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Week Ahead on Wall Street: Market Fireworks

Week Ahead on Wall Street: Market Fireworks

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Possible Surprises

The first week of the month is always a fun one in markets. But with some high profile economic data and a fresh start to a new quarter, we might be in for some fireworks too. 

For one, we might get some funky trading. Why? Investors often rebalance their portfolios at certain intervals, and doing it on a quarterly basis is a popular option. This week might be especially funky, as it’s a shortened trading week. Stock and bond markets will close early on July 3 and remain closed for Independence Day on July 4. 

Trading will resume on Friday, but let’s be honest: Investors may not be glued to their screens on a summer Friday after a holiday, which could mean lower trading volumes. And that opens the door for more volatility. In short, if there are fewer buyers and sellers on a given day, the differences between stock quotes can be greater. So if a stock was to fall, for example, it may fall more on such a day, than on a regular trading day with more active participants.

That could be meaningful this week considering the raft of jobs data on deck. It will culminate in the June jobs report, published by the Bureau of Labor Statistics on Friday. 

Remember: The Federal Reserve has a dual mandate for maximum employment and price stability (i.e. stable inflation). While officials have said that they’ll need several months of inflation data to gain the confidence needed to lower interest rates, the jobs market is a different story. Fed Chair Jerome Powell has indicated that unexpected labor weakening could push the central bank to cut rates sooner. We’re staying tuned.

Economic and Earnings Calendar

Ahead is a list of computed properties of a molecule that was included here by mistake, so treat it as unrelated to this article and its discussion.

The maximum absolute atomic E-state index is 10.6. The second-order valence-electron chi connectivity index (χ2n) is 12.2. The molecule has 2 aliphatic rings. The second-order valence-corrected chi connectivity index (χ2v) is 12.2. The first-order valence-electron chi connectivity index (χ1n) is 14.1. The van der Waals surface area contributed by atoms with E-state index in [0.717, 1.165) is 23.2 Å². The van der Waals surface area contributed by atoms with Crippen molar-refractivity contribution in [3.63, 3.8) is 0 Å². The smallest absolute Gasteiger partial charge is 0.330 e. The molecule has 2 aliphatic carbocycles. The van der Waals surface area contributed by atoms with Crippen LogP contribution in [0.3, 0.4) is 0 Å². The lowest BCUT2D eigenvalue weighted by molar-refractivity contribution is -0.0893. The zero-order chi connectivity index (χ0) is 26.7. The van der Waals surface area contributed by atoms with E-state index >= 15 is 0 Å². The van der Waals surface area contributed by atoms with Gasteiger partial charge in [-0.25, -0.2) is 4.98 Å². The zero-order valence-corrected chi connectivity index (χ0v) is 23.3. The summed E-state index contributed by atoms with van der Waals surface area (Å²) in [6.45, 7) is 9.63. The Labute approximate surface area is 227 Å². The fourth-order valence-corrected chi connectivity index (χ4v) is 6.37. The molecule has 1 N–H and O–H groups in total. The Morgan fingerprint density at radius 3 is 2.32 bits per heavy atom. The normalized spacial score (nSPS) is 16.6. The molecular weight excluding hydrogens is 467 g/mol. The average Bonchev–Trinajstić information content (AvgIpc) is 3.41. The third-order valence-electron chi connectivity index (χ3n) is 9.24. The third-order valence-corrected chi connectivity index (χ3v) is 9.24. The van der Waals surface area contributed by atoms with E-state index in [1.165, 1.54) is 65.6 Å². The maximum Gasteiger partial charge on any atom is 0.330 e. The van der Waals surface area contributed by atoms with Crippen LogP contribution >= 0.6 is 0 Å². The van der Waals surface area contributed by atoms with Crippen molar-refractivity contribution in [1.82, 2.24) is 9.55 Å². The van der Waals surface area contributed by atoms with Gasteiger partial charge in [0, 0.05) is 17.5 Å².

• May Job Openings: A key measure of business demand for labor is the number of job openings, since reducing openings is easier and preferable to layoffs. 
  • June Wards Total Vehicle Sales: Cars are a big ticket item for consumers, so underlying vehicle sales trends can help shine a light on demand for durable goods.


  • Markets close early on July 3.
  • June Challenger Job Cuts: The firm Challenger, Gray & Christmas tracks the number of layoff announcements each month by sector. 
  • June ADP Employment Report: This survey, usually released by ADP a day or two before the official government jobs report, offers insight into private sector employment trends. 
  • May Trade Balance: Trade, made up of exports and imports, is an important driver of economic activity. 
  • June S&P Global US Services PMI: This index tracks how purchasing managers across different services industries feel about the business environment. 
  • June ISM Services PMI: This index from the Institute for Supply Management tracks how purchasing managers across different services industries feel about the business environment.
  •  May Factory and Durable Goods Orders: These metrics give insight into underlying trends for leading cyclical indicators. 
  • June FOMC Meeting Minutes: The Federal Reserve releases detailed notes of every FOMC meeting three weeks after they took place. Investors often look for more information on Fed officials’ views for hints on the outlook for interest rates and the economy.
  • Weekly Mortgage Applications: Mortgage activity gives insight on demand conditions in the housing market.
  • Weekly Jobless Claims: This high frequency labor market data gives insight into filings for unemployment benefits. Jobless claims have continued to show a labor market that remains strong despite having cooled.
  • Earnings: Constellation Brands (STZ)


  • Markets are closed on Independence Day.


  • June Employment Situation Summary: This monthly blockbuster release from the Labor Department gives a comprehensive look at employment, wages, and hours worked in the previous month.

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